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Md. senator announces grant

August 09, 1997

By STEVEN T. DENNIS

Staff Writer

U.S. Sen. Barbara Mikulski, D-Md., came to Hagerstown Friday bearing gifts - a $1.58 million check for the Newgate Industrial Park and a commitment for a new Veterans Administration clinic by May 1998.

"We in the United States Congress should fight as hard for you and your health care as you fought for the United States of America," Mikulski told a group of veterans at the local Veterans of Foreign Wars Post 1938 on East Washington Street.

"It's going to be open in May 1998, and you can bank on it," she said.

Mikulski said she hoped it would open by Memorial Day.

She said the clinic should serve 2,500 veterans in its first six months, 5,000 in the second year and 10,000 in the third year. It will be staffed for primary care, psychiatry and will have van transportation to the VA Medical Center in Martinsburg.

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A location for the new clinic hasn't been finalized yet, she said. The goal is to have the most convenient and cost effective location, she said.

Pete Callas, a member of the Joint Veterans Council of Washington County, said the location would be the third floor of the Western Maryland Hospital Center on Pennsylvania Avenue. Callas said the center could ultimately be transformed into a veterans' home.

Mikulski said Hagerstown was chosen for the site in part because Washington County has the largest concentration of Class A veterans - those who have permanent wounds of war.

Mikulski said she had to fight "wingtip warriors" whose hardest battle "is getting water out of the cooler" to get more money for veterans programs.

She said she will work hard to bring a veterans home to Western Maryland, but said it would take some time.

"Rome wasn't built in a day, but it was built eventually," she said.

At the 245-acre Newgate Industrial Park off of Hopewell Road and Halfway Boulevard, Mikulski presented a $1.58 million check for road, water and sewer extensions.

Mikulski said she'll be able to help out with job training funds once new companies move in.

Mikulski said the grant meant jobs today and jobs tomorrow.

"The best social program is a job," she said.

Federal officials estimated eight new business facilities and 370 jobs would come out of the project.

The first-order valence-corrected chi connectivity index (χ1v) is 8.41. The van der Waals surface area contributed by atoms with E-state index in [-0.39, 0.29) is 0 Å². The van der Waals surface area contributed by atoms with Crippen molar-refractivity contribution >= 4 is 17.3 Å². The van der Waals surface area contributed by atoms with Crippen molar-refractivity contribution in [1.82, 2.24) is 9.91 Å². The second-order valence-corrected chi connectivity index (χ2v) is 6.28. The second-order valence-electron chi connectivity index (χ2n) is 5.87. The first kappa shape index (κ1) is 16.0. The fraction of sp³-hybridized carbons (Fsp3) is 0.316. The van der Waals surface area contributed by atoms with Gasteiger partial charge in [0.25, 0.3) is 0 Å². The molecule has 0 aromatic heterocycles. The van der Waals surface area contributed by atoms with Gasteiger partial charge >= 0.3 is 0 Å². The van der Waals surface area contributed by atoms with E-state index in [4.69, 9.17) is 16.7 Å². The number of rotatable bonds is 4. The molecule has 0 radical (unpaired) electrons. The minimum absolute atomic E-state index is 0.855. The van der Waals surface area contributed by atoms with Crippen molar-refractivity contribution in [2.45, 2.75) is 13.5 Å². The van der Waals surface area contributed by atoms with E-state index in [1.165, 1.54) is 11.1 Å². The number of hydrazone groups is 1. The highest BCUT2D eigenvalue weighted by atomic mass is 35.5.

The Washington County Commissioners had their chance to ask for federal money from Mikulski Friday morning, but didn't ask for much.

When Mikulski asked them about their $56 million water and sewer debt, County Commissioners President Gregory I. Snook said the commissioners had a long term solution in place to reduce the debt and didn't ask Mikulski for help.

Mikulski said former commissioner Linda Irvin-Craig asked her for help on the debt.

"Even though I'm no longer in office I'd like to find a way to solve the problem," Irvin-Craig said. She said it would make sense for the state and federal governments to kick in more money because their unfunded regulations drove up the cost of the Conococheague Wastewater Treatment Plant.

Mikulski also said she was pushing for complete restoration of the C&O Canal and said she would like to see Antietam become more like Gettysburg as a tourist destination.

The commissioners asked for continued support of the Fort Ritchie transition to the private sector and future support from the Economic Development Administration and the Appalachian Regional Commission. The commissioners also thanked Mikulski for supporting an increase in airport funding.

Sheriff Charles Mades told Mikulski that the federal grant program for more police on the street has paid dividends and informed Mikulski of the new Hotspots program to address crime in the Jonathan Street neighborhood.

Mades also said a proposal has been sent to the Drug Enforcement Administration for the creation of a Tri-State Drug Task Force to deal with increasing trafficking along the Interstate 81 corridor.

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